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 Post subject: Re: MALOPENE CAMP
Unread postPosted: Mon Oct 12, 2009 10:14 am 
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From my 9 or so visits to the area it appears to be at the point where the trails camp is now situated .
I recall being shown poles that the trails ranger said was the remains of the lapa at Gorge , but that was defenitely further downstream , where the access road to the trails camp from Bangu waterhole turns westwards towards the trails camp .
Perhaps these said poles were "urban legend" , and had been washed downstream by floods ... ?
Will ask GML Smit's opinion .

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 Post subject: Re: MALOPENE CAMP
Unread postPosted: Mon Oct 12, 2009 1:39 pm 
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@ Ndloti. I went there a few time as a kid and remember asking at Olifants camp what had happened to the old picnic site and being told it was now used for the trails, so I'm sure you are correct. I also remember a road in poor condition and the area being dry on occasions. I loved the gorge as the view was awesome

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 Post subject: Re: MALOPENE CAMP
Unread postPosted: Mon Oct 12, 2009 1:51 pm 
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Pat , this is the vertical view of the trails camp , you wouldn't perhaps recall if there were rocky areas in midstream visible below the picnic site , as seen here ?

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KNP is sacred. I am opposed to the modernisation of Kruger and from the depths of my soul long for the Kruger of yesteryear! 1000+km on foot in KNP incl 56 wild trails.200+ nights in the wildernessndloti-indigenous name for serval.


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 Post subject: Re: MALOPENE CAMP
Unread postPosted: Tue Oct 13, 2009 8:39 pm 
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Thank you Chip! I doubt that even SANParks will have this map in their archives. :D
On closer inspection -
*Phalaborwa did not even exist then.
*Leydsdorp features very prominantly in the map. The Leydsorp hotel must have been popular in those days as a pit stop, not to mention the bar in the baobab tree :D
*Dutch spelling for Potgietersrus(t).
*Pigrimsrest more prominent than Graskop.
Very interesting map and I am sure worth much more today than the 25c in the 1940's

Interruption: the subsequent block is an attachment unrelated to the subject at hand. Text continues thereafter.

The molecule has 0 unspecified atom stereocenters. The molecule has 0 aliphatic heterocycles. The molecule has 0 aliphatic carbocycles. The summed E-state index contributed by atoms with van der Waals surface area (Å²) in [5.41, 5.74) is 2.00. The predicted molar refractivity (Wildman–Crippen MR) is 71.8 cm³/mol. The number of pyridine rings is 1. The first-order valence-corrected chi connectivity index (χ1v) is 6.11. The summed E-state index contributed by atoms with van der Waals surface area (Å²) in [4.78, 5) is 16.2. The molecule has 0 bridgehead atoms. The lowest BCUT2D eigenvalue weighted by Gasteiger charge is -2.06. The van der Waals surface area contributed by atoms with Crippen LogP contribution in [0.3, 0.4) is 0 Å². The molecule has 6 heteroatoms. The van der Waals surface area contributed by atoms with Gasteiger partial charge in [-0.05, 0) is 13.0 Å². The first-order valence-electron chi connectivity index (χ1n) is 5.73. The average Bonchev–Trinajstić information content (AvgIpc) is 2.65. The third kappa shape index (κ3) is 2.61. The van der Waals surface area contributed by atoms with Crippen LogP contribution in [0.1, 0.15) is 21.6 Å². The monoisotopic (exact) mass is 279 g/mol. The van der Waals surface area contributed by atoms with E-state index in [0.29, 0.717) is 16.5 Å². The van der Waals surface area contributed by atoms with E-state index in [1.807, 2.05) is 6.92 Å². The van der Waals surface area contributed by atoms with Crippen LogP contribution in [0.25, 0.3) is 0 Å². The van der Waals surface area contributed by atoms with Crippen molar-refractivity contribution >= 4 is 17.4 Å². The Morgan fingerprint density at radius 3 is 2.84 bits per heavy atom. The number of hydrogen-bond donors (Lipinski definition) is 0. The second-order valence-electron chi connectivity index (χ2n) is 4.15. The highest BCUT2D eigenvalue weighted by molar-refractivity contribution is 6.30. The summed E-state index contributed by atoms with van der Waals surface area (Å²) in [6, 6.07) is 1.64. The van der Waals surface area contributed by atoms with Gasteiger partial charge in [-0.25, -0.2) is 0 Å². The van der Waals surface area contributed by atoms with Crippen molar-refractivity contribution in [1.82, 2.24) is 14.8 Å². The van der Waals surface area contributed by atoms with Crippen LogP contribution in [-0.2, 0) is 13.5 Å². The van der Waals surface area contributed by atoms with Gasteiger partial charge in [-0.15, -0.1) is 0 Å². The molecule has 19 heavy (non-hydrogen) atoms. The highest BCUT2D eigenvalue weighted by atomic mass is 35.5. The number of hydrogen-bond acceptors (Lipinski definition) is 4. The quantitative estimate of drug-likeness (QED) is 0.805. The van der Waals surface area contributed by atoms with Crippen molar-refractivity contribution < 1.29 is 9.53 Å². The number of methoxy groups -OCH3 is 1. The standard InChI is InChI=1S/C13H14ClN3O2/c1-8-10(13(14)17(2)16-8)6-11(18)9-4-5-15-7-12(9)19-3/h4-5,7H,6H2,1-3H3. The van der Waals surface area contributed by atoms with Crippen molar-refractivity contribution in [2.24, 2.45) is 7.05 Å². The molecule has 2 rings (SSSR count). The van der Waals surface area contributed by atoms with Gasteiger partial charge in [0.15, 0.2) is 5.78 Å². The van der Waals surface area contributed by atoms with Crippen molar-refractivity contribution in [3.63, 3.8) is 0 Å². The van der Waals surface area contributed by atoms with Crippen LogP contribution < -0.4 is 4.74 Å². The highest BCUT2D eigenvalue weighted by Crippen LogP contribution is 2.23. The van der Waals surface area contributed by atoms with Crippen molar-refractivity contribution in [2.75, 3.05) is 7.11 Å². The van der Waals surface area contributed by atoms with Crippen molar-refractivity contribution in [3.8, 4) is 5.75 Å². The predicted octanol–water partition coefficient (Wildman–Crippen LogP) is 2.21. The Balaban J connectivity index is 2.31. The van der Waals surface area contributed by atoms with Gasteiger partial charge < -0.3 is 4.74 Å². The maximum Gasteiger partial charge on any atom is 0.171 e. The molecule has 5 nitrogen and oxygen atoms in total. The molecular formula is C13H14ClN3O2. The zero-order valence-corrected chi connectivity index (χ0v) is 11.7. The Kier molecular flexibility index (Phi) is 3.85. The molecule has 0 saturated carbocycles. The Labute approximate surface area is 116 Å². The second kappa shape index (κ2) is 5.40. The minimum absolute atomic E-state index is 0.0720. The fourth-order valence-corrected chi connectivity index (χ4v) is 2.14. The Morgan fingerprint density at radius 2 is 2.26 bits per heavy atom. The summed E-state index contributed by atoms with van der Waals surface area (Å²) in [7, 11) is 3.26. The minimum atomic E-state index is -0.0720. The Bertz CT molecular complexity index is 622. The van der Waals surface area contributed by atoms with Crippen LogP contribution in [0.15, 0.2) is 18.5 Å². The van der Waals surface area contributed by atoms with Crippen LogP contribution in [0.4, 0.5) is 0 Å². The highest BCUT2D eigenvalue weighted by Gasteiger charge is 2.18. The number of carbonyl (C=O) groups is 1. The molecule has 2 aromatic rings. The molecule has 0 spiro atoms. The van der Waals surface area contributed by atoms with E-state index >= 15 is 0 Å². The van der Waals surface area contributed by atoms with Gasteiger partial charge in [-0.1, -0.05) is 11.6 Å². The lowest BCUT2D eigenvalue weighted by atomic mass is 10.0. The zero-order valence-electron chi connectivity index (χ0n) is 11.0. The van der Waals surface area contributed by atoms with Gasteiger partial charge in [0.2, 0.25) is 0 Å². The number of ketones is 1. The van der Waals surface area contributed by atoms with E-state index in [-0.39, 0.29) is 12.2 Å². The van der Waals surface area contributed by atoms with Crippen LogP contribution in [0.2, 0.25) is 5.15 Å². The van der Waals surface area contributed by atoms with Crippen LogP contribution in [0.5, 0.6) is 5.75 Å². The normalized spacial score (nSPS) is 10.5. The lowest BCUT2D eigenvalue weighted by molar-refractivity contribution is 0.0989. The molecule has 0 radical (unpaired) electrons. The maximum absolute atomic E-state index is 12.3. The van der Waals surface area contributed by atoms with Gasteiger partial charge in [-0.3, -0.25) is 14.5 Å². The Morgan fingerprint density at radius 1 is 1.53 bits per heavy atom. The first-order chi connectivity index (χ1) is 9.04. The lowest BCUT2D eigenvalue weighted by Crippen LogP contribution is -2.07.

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 Post subject: Re: MALOPENE CAMP
Unread postPosted: Tue Oct 13, 2009 8:58 pm 
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Hi Bennievis, I actually showed William Mabasa and Dr. Mkize the map a few years ago and William made a photo copy of it as, I think he said, a fire had destroyed old records of theirs some time in the past.
Glad you enjoyed it. :D

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 Post subject: Re: MALOPENE CAMP
Unread postPosted: Thu Oct 15, 2009 10:05 am 
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Bennievis wrote:
If you zoom in north of Phalaborwa (Google Earth) you can clearly see a dirt road entering the Park, it continuous for a few km's where it joins another road. This could perhaps be the Malopene road or whats left of it? Is it still in use by officials perhaps? Interesting...


This is the stretch of road you're refering to Bennievis:

Image

... and it looks quite possible... it links up with the S131 a couple of kms before the Ngwenyeni windmill... but if you look at the "gate" itself, I can't see any remains of a camp or gate or any other type of structure....

Image

What was the gate like in those days? Were the structures destroyd or did the boundaries of Kruger change (not in this area that I'm aware of) :hmz:

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 Post subject: Re: MALOPENE CAMP
Unread postPosted: Thu Oct 15, 2009 8:53 pm 
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Muchly ta for the pix, Nungu! :thumbs_up: :)

The ancient memory I'm drawing on is that at least some of the buildings were held together by the termites holding hands. Guess they'd have gotten tired eventually :wink: but it wouldn't take much to remove a wood-and-iron structure without trace.

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 Post subject: Re: MALOPENE CAMP
Unread postPosted: Fri Oct 16, 2009 1:45 pm